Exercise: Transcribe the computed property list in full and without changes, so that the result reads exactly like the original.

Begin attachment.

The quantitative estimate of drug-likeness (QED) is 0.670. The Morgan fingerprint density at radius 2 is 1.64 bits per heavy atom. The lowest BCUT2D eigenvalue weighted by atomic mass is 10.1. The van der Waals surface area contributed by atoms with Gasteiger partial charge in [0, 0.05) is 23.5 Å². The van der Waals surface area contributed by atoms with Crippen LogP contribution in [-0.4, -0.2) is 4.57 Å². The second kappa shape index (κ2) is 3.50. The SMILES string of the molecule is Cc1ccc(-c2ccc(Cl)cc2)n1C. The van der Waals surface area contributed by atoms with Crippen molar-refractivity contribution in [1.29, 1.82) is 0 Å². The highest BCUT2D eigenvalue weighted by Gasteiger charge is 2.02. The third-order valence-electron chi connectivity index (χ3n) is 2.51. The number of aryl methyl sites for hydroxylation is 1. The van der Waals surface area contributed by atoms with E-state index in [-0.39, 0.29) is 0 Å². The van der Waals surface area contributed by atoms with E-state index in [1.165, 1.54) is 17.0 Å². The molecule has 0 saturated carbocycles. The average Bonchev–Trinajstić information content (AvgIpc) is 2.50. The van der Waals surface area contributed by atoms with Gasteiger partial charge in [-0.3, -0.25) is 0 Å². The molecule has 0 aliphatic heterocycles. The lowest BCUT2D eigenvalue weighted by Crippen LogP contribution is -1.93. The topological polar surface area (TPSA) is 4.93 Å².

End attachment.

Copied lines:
The quantitative estimate of drug-likeness (QED) is 0.670. The Morgan fingerprint density at radius 2 is 1.64 bits per heavy atom. The lowest BCUT2D eigenvalue weighted by atomic mass is 10.1. The van der Waals surface area contributed by atoms with Gasteiger partial charge in [0, 0.05) is 23.5 Å². The van der Waals surface area contributed by atoms with Crippen LogP contribution in [-0.4, -0.2) is 4.57 Å². The second kappa shape index (κ2) is 3.50. The SMILES string of the molecule is Cc1ccc(-c2ccc(Cl)cc2)n1C. The van der Waals surface area contributed by atoms with Crippen molar-refractivity contribution in [1.29, 1.82) is 0 Å². The highest BCUT2D eigenvalue weighted by Gasteiger charge is 2.02. The third-order valence-electron chi connectivity index (χ3n) is 2.51. The number of aryl methyl sites for hydroxylation is 1. The van der Waals surface area contributed by atoms with E-state index in [-0.39, 0.29) is 0 Å². The van der Waals surface area contributed by atoms with E-state index in [1.165, 1.54) is 17.0 Å². The molecule has 0 saturated carbocycles. The average Bonchev–Trinajstić information content (AvgIpc) is 2.50. The van der Waals surface area contributed by atoms with Gasteiger partial charge in [-0.3, -0.25) is 0 Å². The molecule has 0 aliphatic heterocycles. The lowest BCUT2D eigenvalue weighted by Crippen LogP contribution is -1.93. The topological polar surface area (TPSA) is 4.93 Å².